“What a welcome relief to see this story of someone with soul and a great healing spirit coming out of Silicon Valley, to actually - literally - help in saving the world.” (Mark Anderson, CEO, Strategic News Service)
“This is the story of life that you couldn’t make up if you tried. Inspiring, terrifying, touching and transcendent, with a cast of characters from the widest possible spectrum of humanity. An astounding book to treasure and devour.” (Jay Walker, Founder, Priceline.com)
From the Back Cover
When a powerful mystic steps on the hand of a radical young hippie doctor from Detroit, it changes lives and the world. Sometimes Brilliant chronicles the adventures of a philosopher, seeker, unconventional doctor, groundbreaking tech innovator, and key player in the eradication of one of the worst pandemics in human history. His story—about what happens when love, compassion, and determination meet the right circumstances to effect positive change—is the kind that keeps hope and the sense of possibility alive.
After sitting at the feet of Martin Luther King Jr. at the University of Michigan in 1963, Larry Brilliant was swept up into the civil rights movement, marching and protesting across America and Europe. As a radical young doctor, he followed the Hippie Trail from London over the Khyber Pass with his wife Girija, Wavy Gravy, and the Hog Farm commune to India. There, he found himself in a Himalayan ashram wondering whether he had stumbled into a cult. Instead, one of India’s greatest spiritual teachers, Neem Karoli Baba, opened Larry’s heart and told him his destiny was to work for the World Health Organization to help eradicate deadly smallpox. He never would have believed he’d become a key player in eliminating a ten-thousand-year-old disease that killed more than half a billion people in the twentieth century alone.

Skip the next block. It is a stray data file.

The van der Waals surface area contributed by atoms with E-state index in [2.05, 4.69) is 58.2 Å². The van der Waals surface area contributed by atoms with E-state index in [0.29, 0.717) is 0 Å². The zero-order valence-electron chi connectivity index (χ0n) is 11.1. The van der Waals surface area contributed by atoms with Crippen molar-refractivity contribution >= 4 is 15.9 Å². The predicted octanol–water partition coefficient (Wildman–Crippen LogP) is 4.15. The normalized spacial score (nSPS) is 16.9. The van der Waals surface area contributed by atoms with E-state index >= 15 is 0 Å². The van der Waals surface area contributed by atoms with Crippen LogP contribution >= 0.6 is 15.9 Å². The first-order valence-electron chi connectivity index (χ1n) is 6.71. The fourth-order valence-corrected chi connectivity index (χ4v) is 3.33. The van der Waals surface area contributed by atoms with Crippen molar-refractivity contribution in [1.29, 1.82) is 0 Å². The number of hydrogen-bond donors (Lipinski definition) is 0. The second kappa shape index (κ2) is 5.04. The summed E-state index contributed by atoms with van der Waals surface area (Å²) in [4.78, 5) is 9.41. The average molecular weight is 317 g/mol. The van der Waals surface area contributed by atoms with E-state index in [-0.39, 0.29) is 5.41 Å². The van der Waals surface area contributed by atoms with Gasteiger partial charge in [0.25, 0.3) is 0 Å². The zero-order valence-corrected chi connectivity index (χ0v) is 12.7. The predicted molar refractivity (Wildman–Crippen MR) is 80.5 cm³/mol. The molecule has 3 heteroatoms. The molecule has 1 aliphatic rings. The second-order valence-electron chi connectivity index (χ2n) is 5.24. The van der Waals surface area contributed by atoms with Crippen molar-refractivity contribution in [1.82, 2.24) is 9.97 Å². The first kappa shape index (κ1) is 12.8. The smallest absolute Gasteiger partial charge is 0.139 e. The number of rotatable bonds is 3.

Brilliant’s unlikely trajectory, chronicled in Sometimes Brilliant, has brought him into close proximity with political leaders, spiritual masters, cultural heroes, and titans of technology around the world—from the Grateful Dead to Mikhail Gorbachev, from Ram Dass, the Dalai Lama, Lama Govinda, and Karmapa to Steve Jobs and the founders of Google, Salesforce, Facebook, Microsoft, and eBay, and Presidents Carter, Clinton, George W. Bush, and Obama. Anchored by the engrossing account of the heroic efforts of the extraordinary people involved in smallpox eradication in India, this is a riveting and fascinating epidemiological expedition, an honest reckoning of an entire generation, and a deeply moving spiritual memoir. It is a testament to faith, love, service, and what it means to engage with life’s most important questions in pursuit of a better, more brilliant existence.
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I once asked a friend who was a rabbi if he believed in miracles. He said that if you're closed off, no one can ever convince you that they exist, but that if you have an open mind, you see them everywhere. I suspect that's how this book will work. I don't know if it's reasonable to read the book as a miracle story. But if it is such a story, it's a pretty big miracle.